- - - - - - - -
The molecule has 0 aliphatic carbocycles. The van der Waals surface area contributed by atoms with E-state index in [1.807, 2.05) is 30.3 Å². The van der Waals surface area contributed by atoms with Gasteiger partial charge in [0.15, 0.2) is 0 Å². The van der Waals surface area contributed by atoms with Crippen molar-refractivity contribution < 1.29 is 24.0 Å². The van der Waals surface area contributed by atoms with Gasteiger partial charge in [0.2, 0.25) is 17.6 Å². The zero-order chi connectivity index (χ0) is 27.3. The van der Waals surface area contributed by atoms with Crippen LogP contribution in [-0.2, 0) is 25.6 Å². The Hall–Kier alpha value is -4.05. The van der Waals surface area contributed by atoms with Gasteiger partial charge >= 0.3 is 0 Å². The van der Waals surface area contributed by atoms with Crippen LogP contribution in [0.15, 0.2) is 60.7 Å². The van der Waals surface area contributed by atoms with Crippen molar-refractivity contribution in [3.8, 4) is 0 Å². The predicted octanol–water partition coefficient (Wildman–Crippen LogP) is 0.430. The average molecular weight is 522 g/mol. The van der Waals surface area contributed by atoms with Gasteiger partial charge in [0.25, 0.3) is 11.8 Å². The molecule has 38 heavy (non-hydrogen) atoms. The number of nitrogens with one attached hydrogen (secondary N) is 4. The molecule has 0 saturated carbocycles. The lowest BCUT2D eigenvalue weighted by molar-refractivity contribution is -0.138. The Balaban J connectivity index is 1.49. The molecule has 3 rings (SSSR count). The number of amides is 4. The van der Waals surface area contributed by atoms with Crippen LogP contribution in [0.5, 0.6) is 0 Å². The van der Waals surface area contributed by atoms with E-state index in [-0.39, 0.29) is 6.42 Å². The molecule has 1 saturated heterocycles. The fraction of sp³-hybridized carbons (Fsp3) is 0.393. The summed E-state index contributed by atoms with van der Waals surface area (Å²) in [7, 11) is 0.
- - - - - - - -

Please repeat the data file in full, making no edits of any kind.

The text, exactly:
The molecule has 0 aliphatic carbocycles. The van der Waals surface area contributed by atoms with E-state index in [1.807, 2.05) is 30.3 Å². The van der Waals surface area contributed by atoms with Gasteiger partial charge in [0.15, 0.2) is 0 Å². The van der Waals surface area contributed by atoms with Crippen molar-refractivity contribution < 1.29 is 24.0 Å². The van der Waals surface area contributed by atoms with Gasteiger partial charge in [0.2, 0.25) is 17.6 Å². The zero-order chi connectivity index (χ0) is 27.3. The van der Waals surface area contributed by atoms with Crippen LogP contribution in [-0.2, 0) is 25.6 Å². The Hall–Kier alpha value is -4.05. The van der Waals surface area contributed by atoms with Gasteiger partial charge >= 0.3 is 0 Å². The van der Waals surface area contributed by atoms with Crippen LogP contribution in [0.15, 0.2) is 60.7 Å². The van der Waals surface area contributed by atoms with Crippen molar-refractivity contribution in [3.8, 4) is 0 Å². The predicted octanol–water partition coefficient (Wildman–Crippen LogP) is 0.430. The average molecular weight is 522 g/mol. The van der Waals surface area contributed by atoms with Gasteiger partial charge in [0.25, 0.3) is 11.8 Å². The molecule has 38 heavy (non-hydrogen) atoms. The number of nitrogens with one attached hydrogen (secondary N) is 4. The molecule has 0 saturated carbocycles. The lowest BCUT2D eigenvalue weighted by molar-refractivity contribution is -0.138. The Balaban J connectivity index is 1.49. The molecule has 3 rings (SSSR count). The number of amides is 4. The van der Waals surface area contributed by atoms with Crippen LogP contribution in [0.5, 0.6) is 0 Å². The van der Waals surface area contributed by atoms with E-state index in [-0.39, 0.29) is 6.42 Å². The molecule has 1 saturated heterocycles. The fraction of sp³-hybridized carbons (Fsp3) is 0.393. The summed E-state index contributed by atoms with van der Waals surface area (Å²) in [7, 11) is 0.